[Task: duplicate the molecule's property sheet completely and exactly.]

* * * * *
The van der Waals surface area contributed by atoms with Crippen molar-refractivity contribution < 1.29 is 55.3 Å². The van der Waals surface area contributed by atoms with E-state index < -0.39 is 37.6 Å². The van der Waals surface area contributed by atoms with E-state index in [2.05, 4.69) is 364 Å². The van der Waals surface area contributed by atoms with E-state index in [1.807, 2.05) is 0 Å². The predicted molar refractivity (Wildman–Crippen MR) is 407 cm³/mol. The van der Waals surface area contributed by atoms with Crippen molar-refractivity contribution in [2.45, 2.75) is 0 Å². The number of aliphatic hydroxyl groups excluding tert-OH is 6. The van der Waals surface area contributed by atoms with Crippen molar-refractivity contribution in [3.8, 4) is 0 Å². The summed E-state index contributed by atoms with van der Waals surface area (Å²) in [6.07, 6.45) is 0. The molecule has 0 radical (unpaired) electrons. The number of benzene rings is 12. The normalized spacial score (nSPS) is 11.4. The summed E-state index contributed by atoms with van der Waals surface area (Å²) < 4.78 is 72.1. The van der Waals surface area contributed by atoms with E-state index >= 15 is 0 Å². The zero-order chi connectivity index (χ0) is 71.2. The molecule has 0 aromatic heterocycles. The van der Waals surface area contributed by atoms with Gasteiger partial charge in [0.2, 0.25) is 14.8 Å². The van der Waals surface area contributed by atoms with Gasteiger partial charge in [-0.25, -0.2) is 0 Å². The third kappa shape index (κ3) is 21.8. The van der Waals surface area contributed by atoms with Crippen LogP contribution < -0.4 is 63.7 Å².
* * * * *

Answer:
The van der Waals surface area contributed by atoms with Crippen molar-refractivity contribution < 1.29 is 55.3 Å². The van der Waals surface area contributed by atoms with E-state index < -0.39 is 37.6 Å². The van der Waals surface area contributed by atoms with E-state index in [2.05, 4.69) is 364 Å². The van der Waals surface area contributed by atoms with E-state index in [1.807, 2.05) is 0 Å². The predicted molar refractivity (Wildman–Crippen MR) is 407 cm³/mol. The van der Waals surface area contributed by atoms with Crippen molar-refractivity contribution in [2.45, 2.75) is 0 Å². The number of aliphatic hydroxyl groups excluding tert-OH is 6. The van der Waals surface area contributed by atoms with Crippen molar-refractivity contribution in [3.8, 4) is 0 Å². The summed E-state index contributed by atoms with van der Waals surface area (Å²) in [6.07, 6.45) is 0. The molecule has 0 radical (unpaired) electrons. The number of benzene rings is 12. The normalized spacial score (nSPS) is 11.4. The summed E-state index contributed by atoms with van der Waals surface area (Å²) < 4.78 is 72.1. The van der Waals surface area contributed by atoms with E-state index >= 15 is 0 Å². The zero-order chi connectivity index (χ0) is 71.2. The molecule has 0 aromatic heterocycles. The van der Waals surface area contributed by atoms with Gasteiger partial charge in [0.2, 0.25) is 14.8 Å². The van der Waals surface area contributed by atoms with Gasteiger partial charge in [-0.25, -0.2) is 0 Å². The third kappa shape index (κ3) is 21.8. The van der Waals surface area contributed by atoms with Crippen LogP contribution < -0.4 is 63.7 Å².